Year 2019 Publication Publications of the Astronomical Society of the Pacific Abbreviated Journal PASP  
  Volume 131 Issue 1005 Pages 114508  
  Keywords (up) Darkness; night sky brightness; United States; New Zealand; Sun; space weather; solar wind  
  Abstract In 2018, Solar Cycle 24 entered a deep solar minimum. During this period, we collected night sky brightness data at Cosmic Campground International Dark Sky Sanctuary (CCIDSS) in the USA (2018 September 4–2019 January 4) and at Aotea/Great Barrier Island International Dark Sky Sanctuary (AGBIIDSS) in New Zealand (2018 March 26–August 31. These sites have artificial-light-pollution-free natural night skies. The equipment employed are identical Unihedron SQM-LU-DL meters, used as single-channel differential photometers, to scan the sky as Earth rotates on its axis. We have developed new analysis techniques which select those data points which are uninfluenced by Sun, Moon, or clouds to follow brightness changes at selected points on the celestial sphere and to measure the brightness of the airglow above its quiescent level. The 2018 natural night sky was measured to change in brightness by approximately 0.9 mag arcsec−2 at both locations. Preliminary results indicate the modulations of the light curves (brightness versus R.A.) we observed are related in complex ways to elements of space weather conditions in the near-Earth environment. In particular, episodes of increased night sky brightness are observed to be contemporaneous with geomagnetic activity, increases in mean solar wind speed, and some solar proton/electron fluence events. Charged particles in the solar wind take days to reach near-Earth environment after a coronal hole is observed to be facing in our direction. Use of this information could make it possible to predict increases in Earth’s natural night sky brightness several days in advance. What we have learned during this solar minimum leads us to search for other solar driven changes in night sky brightness as the Sun begins to move into solar maximum conditions.  
  Address Catalina Sky Survey, Lunar and Planetary Laboratory, University of Arizona, USA; algrauer(at)me.com  
  Corporate Author Thesis  
  Publisher Astronomical Society of the Pacific Place of Publication Editor  
  Language English Summary Language English Original Title  
  Series Editor Series Title Abbreviated Series Title  
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  ISSN 0004-6280 ISBN Medium  
  Area Expedition Conference  
  Notes Approved no  
  Call Number IDA @ john @ Serial 2696  
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Author Massey, P.; Foltz, C. B. url  doi
openurl 
  Title The Spectrum of the Night Sky over Mount Hopkins and Kitt Peak: Changes after a Decade1 Type Journal Article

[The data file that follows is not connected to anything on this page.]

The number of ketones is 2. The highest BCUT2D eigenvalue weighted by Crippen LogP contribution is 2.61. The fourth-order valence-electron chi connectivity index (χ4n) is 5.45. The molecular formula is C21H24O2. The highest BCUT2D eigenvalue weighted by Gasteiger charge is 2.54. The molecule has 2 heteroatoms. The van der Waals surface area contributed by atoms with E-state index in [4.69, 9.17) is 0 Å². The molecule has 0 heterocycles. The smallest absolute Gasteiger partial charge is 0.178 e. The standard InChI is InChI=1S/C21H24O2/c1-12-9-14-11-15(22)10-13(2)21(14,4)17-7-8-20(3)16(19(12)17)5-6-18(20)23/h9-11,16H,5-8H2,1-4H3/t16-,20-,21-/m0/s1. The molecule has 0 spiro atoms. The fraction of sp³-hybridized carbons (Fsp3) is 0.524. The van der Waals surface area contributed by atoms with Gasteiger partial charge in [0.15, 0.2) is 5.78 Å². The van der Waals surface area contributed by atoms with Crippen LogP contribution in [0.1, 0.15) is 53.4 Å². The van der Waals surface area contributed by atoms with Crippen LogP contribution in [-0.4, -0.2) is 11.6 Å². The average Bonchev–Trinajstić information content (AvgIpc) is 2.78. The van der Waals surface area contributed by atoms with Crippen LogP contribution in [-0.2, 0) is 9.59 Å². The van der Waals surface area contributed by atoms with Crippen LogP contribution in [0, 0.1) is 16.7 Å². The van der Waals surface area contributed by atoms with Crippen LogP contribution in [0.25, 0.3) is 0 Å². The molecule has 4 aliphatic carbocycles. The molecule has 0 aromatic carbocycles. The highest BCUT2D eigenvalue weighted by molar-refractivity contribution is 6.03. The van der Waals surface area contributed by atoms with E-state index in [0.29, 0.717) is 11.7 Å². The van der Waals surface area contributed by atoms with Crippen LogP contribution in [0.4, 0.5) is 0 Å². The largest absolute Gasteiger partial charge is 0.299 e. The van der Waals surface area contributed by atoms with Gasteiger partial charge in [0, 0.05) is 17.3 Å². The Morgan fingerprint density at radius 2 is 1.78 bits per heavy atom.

Year 2000 Publication Publications of the Astronomical Society of the Pacific Abbreviated Journal Publ Astron Soc Pac  
  Volume 112 Issue 770 Pages 566-573  
  Keywords (up) Kitt Peak; observatories; Arizona; skyglow; light pollution; measurements  
  Abstract Recent (1998–1999) absolute spectrophotometry of the night sky over two southern Arizona astronomical sites, Kitt Peak and Mount Hopkins, is compared to similar data obtained in 1988 at each site. The current zenith sky brightness in the range ∼3700–6700 Ã… is essentially identical at the two sites and is as dark now as Palomar Observatory was in the early 1970s, when it was generally considered a premier dark observing site. Converted to broadband measurements, our spectrophotometry is equivalent to , mag arcsec−2, for the zenith night sky. The contribution of high‐pressure sodium street lights to broadband V is about 0.2 mag arcsec−2, comparable to the strong airglow O i λ5577 line. During the period from 1988 to 1998–1999, the zenith sky brightness increased only modestly, with the largest changes being seen for Kitt Peak, where the zenith sky has brightened by ≈0.1–0.2 mag arcsec−2 in the blue‐optical region. For Kitt Peak we also have both 1988 and 1999 observations at modestly large zenith distances ( ). In the directions away from Tucson, the sky has brightened by ≈0.35 mag arcsec−2 over the intervening decade. Toward Tucson the change has been larger, approximately 0.5 mag arcsec−2. In most directions the increase in the sky brightness has lagged behind the fractional increase in population growth, which we attribute to good outdoor lighting ordinances, a fact which is further reflected in the decrease in Hg emission. However, our results emphasize the need for diligent attention as developments creep closer to our observing sites.  
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  ISSN 0004-6280 ISBN Medium  
  Area Expedition Conference  
  Notes Approved no  
  Call Number IDA @ john @ Serial 264